Publishing accessible data will lead to greater public scrutiny, which will drive improvement, says Jane Cummings
Last week I spoke at a press conference launching a new section on NHS Choices which, for the first time ever, saw the publication of nurse and midwife staffing data down to ward level. Joining me on the panel, talking about her role in a new government whistleblowing review, led by Sir Robert Francis QC, was Helene Donnelly, the nurse who courageously spoke out about her care concerns when at Mid Staffordshire Hospital.
Ms Donnelly mentioned one thing in particular that stuck in my mind, and that was how she wanted to get to a point where staff didn’t feel the need to whistleblow. The point being that whistleblowing is the product of a culture where staff don’t feel able to speak to managers and leaders in their organisation - where staff concerns aren’t listened to or acted upon.
And by the nature of what nurses and midwives do and the amount of time they spend with patients, they have a lot to offer that can identify concerns early and genuinely improve services for patients.
“This will put a spotlight on any unacceptable variation. Trusts will need to explain any variation”
Only by having a strong leadership culture - where staff feel supported and can approach their manager or an organisational leader with an idea to improve care or raise a concern - will we have the open culture that we are striving for. This is a culture where we never stand still and continue to improve.
This open culture must be within and outside the NHS. And there is an increasingly open culture of publishing information about our health services.
Although true openness and transparency needs to be more than just publishing data on a website. The information has to be accessible, understandable and meaningful for anyone reading it. It also needs to be used to drive improvement.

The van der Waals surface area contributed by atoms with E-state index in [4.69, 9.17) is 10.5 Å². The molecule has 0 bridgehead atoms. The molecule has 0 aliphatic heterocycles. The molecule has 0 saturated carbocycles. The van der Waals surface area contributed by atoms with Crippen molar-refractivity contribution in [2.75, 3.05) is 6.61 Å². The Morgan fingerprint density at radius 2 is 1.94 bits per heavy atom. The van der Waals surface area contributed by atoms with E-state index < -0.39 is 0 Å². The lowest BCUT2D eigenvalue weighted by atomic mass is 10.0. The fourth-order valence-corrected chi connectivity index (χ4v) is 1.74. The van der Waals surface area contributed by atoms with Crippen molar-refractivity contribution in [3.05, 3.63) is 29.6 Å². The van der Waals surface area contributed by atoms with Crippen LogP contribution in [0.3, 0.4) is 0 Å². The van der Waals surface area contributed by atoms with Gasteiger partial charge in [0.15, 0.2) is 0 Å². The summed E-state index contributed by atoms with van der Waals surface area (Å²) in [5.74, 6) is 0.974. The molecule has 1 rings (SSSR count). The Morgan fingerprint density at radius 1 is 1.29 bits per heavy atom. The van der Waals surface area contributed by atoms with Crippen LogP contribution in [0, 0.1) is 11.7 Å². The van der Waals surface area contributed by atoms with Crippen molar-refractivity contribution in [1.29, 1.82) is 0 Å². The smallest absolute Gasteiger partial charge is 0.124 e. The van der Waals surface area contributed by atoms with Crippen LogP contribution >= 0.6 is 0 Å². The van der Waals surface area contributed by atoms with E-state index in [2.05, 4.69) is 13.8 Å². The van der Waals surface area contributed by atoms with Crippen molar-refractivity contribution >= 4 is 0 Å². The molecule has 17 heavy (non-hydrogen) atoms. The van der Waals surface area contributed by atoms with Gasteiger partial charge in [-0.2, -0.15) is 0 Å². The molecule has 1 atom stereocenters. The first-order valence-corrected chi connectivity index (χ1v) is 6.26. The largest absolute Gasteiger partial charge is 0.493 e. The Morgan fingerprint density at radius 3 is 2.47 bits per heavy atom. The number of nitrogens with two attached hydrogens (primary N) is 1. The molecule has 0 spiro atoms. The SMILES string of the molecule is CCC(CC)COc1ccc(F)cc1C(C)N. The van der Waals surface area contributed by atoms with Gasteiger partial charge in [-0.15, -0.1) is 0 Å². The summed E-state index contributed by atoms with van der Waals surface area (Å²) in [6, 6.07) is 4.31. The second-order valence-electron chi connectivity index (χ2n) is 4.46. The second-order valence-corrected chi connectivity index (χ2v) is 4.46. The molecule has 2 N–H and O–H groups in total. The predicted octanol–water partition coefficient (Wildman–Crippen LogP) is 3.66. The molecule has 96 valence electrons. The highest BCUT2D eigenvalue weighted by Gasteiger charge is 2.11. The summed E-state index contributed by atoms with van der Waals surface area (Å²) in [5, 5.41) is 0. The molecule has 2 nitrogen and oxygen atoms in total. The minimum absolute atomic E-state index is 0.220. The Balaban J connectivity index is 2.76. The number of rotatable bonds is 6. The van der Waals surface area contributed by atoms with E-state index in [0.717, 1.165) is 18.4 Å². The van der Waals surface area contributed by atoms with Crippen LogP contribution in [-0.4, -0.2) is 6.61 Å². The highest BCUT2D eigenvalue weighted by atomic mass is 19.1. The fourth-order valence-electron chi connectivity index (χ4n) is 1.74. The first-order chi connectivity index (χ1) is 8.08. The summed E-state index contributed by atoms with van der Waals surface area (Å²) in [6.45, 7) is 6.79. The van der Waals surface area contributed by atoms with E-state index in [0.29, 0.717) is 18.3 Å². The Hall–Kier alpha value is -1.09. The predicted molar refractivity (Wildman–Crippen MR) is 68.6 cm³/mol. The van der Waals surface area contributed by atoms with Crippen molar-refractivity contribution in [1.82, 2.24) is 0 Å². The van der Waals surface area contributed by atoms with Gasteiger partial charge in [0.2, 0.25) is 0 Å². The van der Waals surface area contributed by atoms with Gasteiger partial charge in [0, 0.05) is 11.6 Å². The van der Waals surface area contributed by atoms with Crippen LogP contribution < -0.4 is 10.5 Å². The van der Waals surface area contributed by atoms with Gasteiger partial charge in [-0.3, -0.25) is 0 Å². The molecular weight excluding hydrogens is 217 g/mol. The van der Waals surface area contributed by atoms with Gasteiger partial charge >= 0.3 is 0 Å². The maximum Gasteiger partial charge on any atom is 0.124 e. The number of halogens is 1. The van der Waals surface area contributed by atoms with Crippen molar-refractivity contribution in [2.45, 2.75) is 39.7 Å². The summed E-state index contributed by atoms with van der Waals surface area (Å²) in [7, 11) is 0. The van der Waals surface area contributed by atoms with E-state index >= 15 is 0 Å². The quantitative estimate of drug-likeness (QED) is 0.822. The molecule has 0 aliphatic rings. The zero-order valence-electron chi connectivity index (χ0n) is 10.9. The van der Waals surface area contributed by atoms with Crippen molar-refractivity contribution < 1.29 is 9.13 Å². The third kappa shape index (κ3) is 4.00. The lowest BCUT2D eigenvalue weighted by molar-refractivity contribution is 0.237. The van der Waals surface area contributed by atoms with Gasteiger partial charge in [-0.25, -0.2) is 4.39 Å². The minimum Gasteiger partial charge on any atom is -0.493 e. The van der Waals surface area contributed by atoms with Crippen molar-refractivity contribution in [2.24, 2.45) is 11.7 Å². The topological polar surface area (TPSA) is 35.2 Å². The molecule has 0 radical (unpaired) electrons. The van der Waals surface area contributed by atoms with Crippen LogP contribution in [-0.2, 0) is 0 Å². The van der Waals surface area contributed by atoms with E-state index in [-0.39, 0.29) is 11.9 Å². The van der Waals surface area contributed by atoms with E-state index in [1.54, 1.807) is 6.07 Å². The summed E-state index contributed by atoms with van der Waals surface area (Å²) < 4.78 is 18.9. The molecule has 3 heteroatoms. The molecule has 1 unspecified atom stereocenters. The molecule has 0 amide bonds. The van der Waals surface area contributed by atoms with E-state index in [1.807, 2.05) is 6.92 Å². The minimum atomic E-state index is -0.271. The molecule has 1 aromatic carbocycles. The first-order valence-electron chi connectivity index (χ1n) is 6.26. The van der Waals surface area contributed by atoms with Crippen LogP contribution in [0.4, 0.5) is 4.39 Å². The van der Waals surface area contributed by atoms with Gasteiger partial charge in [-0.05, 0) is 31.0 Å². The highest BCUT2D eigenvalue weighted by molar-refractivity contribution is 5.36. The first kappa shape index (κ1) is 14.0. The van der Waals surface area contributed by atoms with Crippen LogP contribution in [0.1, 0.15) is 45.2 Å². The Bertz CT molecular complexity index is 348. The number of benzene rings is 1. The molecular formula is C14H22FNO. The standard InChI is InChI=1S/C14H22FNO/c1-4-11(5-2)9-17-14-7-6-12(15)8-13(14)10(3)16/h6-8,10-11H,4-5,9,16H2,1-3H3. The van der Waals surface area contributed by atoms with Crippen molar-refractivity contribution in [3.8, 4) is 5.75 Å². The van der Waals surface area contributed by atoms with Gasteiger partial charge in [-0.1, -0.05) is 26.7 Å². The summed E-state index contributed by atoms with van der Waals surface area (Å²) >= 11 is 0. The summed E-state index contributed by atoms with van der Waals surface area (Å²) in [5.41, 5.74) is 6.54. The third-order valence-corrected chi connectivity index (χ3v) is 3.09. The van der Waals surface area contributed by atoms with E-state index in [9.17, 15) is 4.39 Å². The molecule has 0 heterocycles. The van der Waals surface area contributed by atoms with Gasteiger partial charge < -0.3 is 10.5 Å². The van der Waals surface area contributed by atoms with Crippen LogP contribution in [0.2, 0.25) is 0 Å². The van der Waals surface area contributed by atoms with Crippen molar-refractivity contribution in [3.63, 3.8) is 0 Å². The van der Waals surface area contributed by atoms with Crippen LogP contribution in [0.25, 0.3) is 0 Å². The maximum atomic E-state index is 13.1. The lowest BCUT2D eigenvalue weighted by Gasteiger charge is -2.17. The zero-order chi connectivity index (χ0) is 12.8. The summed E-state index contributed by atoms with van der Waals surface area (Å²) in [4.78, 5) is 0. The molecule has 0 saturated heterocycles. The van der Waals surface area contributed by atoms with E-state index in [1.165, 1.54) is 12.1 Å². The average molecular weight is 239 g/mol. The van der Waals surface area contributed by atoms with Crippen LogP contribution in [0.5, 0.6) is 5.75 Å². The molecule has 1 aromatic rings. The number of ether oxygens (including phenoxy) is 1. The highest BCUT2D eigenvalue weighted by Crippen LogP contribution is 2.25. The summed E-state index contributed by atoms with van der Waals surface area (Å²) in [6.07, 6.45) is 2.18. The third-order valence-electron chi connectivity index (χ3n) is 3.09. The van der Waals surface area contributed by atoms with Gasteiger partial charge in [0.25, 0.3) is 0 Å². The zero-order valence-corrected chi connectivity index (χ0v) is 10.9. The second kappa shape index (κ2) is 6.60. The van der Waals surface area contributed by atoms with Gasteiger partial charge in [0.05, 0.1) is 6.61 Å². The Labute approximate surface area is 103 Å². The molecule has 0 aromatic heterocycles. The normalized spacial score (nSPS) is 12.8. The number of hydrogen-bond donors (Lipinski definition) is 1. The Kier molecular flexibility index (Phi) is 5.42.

Last week was a watershed moment in this process. As well as ward staffing data it saw the publication of hospital performance on safety reporting, infection control, blood clots, pressure ulcers and patient and staff feedback.
Like any data, if used in isolation it doesn’t reflect the complexities of patient care. And what staffing data won’t do at the moment is tell us whether a ward is understaffed or unsafe. This is the first time this staffing data has been published and while it is an important step, it isn’t yet comparable. We are now working towards producing data where patients and the public can directly compare wards and hospitals using a rating system. As we refine the process and build up more historical data, it builds a more detailed picture of our local health services and at a more granular level. It becomes a barometer for local health services as well as a warning signal that will trigger questions about services.
We know that there is variation in the quality of care in hospitals, even in wards on the same corridor. We are starting to move from trust level data that can obscure this, to ward level information where we can see where this variation is. Every patient deserves great care wherever they are cared for. This will put a spotlight on any unacceptable variation. Trusts will need to explain any variation, publish their staffing plans and use the more granular information to put targeted improvements in place.
This is where the focus needs to be, not only for patients but also for staff, who need the support to provide high-quality patient care. Publishing more accessible and meaningful data will lead to greater public scrutiny, which will drive improvement and reduce the need for whistleblowing.
Ultimately, this is part of wider cultural change in the NHS, a journey that we must continue at pace. I look forward to the role that nurses will continue to play in this.
Jane Cummings is chief nursing officer for England